Has Chloe't time come? - Golden Retrievers : Golden Retriever Dog Forums
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post #1 of 17 (permalink) Old 01-10-2019, 05:39 AM Thread Starter
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Unhappy Has Chloe't time come?

I have a golden named Chloe. I adopted her at 8 weeks and she is probably not a pure bred dog. She is now 12 years old. She's been with me since before I was married, through 3 pregnancies, 2 countries, good times and bad times. I love her so.

In the past 6 months, and increasingly so in the past few weeks, Chloe has lost a lot of weight. She has food available to her, but doesn't eat. I can see all her ribs.
I groomed her for the summer and her hair never grew back, she is totally bald in many places now. I'm afraid she must be very cold. She has severe arthritis.
She seems to be getting more ill and tired over time. She frequently vomits multiple times a day. Good days are days where she manages to sleep comfortable on the couch. She doesn't greet me anymore at the door, because she can't. She looks like she is suffering.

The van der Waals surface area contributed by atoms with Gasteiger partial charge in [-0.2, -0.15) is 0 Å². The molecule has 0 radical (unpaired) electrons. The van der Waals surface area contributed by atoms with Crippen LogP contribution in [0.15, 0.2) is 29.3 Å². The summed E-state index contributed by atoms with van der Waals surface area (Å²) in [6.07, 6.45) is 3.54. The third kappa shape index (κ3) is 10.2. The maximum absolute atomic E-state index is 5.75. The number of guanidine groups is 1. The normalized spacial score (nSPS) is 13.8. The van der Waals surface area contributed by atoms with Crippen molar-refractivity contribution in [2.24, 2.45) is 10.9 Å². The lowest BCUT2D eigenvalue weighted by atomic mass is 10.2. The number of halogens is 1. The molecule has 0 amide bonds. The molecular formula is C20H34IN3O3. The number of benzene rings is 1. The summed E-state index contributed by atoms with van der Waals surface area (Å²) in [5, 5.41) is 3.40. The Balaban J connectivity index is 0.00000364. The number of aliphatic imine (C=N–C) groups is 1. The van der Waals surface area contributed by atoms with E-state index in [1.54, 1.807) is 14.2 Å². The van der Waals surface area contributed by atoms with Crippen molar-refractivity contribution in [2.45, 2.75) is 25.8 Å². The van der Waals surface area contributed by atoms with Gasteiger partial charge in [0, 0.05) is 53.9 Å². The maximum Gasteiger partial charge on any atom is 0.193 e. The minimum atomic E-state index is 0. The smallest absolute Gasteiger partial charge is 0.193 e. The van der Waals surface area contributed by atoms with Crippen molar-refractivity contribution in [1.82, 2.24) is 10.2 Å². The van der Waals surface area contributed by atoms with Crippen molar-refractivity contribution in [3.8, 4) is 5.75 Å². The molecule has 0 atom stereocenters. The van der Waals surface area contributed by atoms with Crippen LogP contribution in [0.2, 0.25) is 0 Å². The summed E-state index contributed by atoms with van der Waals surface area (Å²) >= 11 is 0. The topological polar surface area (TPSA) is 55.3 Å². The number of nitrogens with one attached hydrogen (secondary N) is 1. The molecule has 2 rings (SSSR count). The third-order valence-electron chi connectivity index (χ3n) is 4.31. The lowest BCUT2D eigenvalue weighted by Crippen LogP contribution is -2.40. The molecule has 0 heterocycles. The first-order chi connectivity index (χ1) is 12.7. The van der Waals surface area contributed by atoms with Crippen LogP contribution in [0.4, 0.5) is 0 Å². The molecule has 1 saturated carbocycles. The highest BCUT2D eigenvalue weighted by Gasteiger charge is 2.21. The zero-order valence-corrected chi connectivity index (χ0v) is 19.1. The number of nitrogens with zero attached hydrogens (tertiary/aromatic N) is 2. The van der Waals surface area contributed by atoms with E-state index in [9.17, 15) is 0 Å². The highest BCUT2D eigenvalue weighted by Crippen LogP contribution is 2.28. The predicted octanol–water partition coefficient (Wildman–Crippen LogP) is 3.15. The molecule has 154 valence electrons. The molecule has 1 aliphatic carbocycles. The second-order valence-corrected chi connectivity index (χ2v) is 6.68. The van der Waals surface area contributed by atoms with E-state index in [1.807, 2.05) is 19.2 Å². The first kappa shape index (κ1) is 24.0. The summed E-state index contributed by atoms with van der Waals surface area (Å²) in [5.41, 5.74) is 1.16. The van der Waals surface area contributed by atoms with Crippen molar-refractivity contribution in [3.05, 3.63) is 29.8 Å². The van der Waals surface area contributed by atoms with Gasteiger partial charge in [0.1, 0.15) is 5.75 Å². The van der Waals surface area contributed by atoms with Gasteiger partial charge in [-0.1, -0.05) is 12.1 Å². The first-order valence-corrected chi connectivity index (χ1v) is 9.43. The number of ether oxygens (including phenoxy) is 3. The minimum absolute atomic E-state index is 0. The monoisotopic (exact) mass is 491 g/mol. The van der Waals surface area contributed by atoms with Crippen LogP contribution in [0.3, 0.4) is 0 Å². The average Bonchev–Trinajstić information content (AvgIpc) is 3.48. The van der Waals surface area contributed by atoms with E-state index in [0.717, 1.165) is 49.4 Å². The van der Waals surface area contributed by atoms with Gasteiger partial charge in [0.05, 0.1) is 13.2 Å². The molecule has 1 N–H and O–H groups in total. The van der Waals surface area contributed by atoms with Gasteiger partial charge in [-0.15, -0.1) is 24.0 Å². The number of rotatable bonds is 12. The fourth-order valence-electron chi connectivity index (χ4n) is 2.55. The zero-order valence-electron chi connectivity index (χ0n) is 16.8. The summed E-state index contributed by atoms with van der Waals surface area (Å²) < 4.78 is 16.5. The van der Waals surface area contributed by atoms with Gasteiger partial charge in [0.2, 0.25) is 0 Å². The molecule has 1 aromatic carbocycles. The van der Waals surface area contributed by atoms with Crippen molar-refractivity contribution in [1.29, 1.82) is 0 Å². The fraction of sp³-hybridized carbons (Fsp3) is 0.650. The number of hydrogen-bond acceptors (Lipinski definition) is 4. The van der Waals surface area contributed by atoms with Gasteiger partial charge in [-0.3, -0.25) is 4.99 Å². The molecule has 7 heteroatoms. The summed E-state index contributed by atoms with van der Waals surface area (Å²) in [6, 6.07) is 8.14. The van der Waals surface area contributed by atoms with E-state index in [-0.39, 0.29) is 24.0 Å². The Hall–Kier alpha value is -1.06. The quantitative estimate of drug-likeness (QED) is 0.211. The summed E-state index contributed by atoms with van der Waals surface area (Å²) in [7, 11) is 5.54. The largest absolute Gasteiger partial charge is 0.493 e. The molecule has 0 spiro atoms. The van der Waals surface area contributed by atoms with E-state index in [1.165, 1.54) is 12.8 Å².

I do not have the finances for expensive exploratory veterinarian care (I've cared for her her whole life, but I don't live in a country where pet insurance or pet non profits exist)

I feel Chloe's time has come, and I don't want to prolong her suffering just because it's hard for me. But I also can't imagine bringing her to the vet for the last time. How did you know it was time? How did you deal with the guilt and pain? How did you tell your kids? Please be gentle. This is not easy for me.
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post #2 of 17 (permalink) Old 01-10-2019, 06:35 AM
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I am so so sorry. Your post made me cry because I've been I
your situation. Both of my Goldens died during their 12th year. Here is a link to a thread about quality of life.
https://www.goldenretrieverforum.com...ife-scale.html (Quality of Life scale)
Only you can decide this. I can tell you have given her a good life and I hope you can find comfort in that. Letting Chloe go, as painful as it is for you, may be the most loving choice. You're in my prayers.


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post #3 of 17 (permalink) Old 01-10-2019, 06:09 PM
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Have you had recent blood work done on her? It could possibly be hypothyroidism.
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post #4 of 17 (permalink) Old 01-10-2019, 08:22 PM
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I'm sorry about Chloe, has she had a recent Vet exam that included a full blood work up?
Is she on any pain medication or joint supplements?

If it's possible, I would get her in for a Vet exam, especially since she's vomiting.
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post #5 of 17 (permalink) Old 01-11-2019, 02:34 PM